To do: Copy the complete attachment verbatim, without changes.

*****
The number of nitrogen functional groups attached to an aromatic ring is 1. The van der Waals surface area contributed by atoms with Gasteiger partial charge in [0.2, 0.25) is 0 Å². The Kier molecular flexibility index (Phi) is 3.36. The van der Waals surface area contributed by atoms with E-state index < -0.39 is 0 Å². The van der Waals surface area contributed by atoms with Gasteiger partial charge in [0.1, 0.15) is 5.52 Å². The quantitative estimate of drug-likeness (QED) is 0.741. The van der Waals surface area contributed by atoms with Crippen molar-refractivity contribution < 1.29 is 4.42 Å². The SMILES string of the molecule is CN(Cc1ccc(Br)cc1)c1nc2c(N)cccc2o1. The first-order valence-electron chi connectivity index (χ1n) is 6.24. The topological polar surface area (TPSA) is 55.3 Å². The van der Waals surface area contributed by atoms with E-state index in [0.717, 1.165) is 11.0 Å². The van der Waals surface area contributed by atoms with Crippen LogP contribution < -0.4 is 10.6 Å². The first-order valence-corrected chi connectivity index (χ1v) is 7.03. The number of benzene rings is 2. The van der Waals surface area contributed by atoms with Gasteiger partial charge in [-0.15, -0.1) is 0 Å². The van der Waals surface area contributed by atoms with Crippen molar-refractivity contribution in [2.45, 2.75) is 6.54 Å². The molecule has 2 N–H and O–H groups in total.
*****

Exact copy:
The number of nitrogen functional groups attached to an aromatic ring is 1. The van der Waals surface area contributed by atoms with Gasteiger partial charge in [0.2, 0.25) is 0 Å². The Kier molecular flexibility index (Phi) is 3.36. The van der Waals surface area contributed by atoms with E-state index < -0.39 is 0 Å². The van der Waals surface area contributed by atoms with Gasteiger partial charge in [0.1, 0.15) is 5.52 Å². The quantitative estimate of drug-likeness (QED) is 0.741. The van der Waals surface area contributed by atoms with Crippen molar-refractivity contribution < 1.29 is 4.42 Å². The SMILES string of the molecule is CN(Cc1ccc(Br)cc1)c1nc2c(N)cccc2o1. The first-order valence-electron chi connectivity index (χ1n) is 6.24. The topological polar surface area (TPSA) is 55.3 Å². The van der Waals surface area contributed by atoms with E-state index in [0.717, 1.165) is 11.0 Å². The van der Waals surface area contributed by atoms with Crippen LogP contribution < -0.4 is 10.6 Å². The first-order valence-corrected chi connectivity index (χ1v) is 7.03. The number of benzene rings is 2. The van der Waals surface area contributed by atoms with Gasteiger partial charge in [-0.15, -0.1) is 0 Å². The van der Waals surface area contributed by atoms with Crippen molar-refractivity contribution in [2.45, 2.75) is 6.54 Å². The molecule has 2 N–H and O–H groups in total.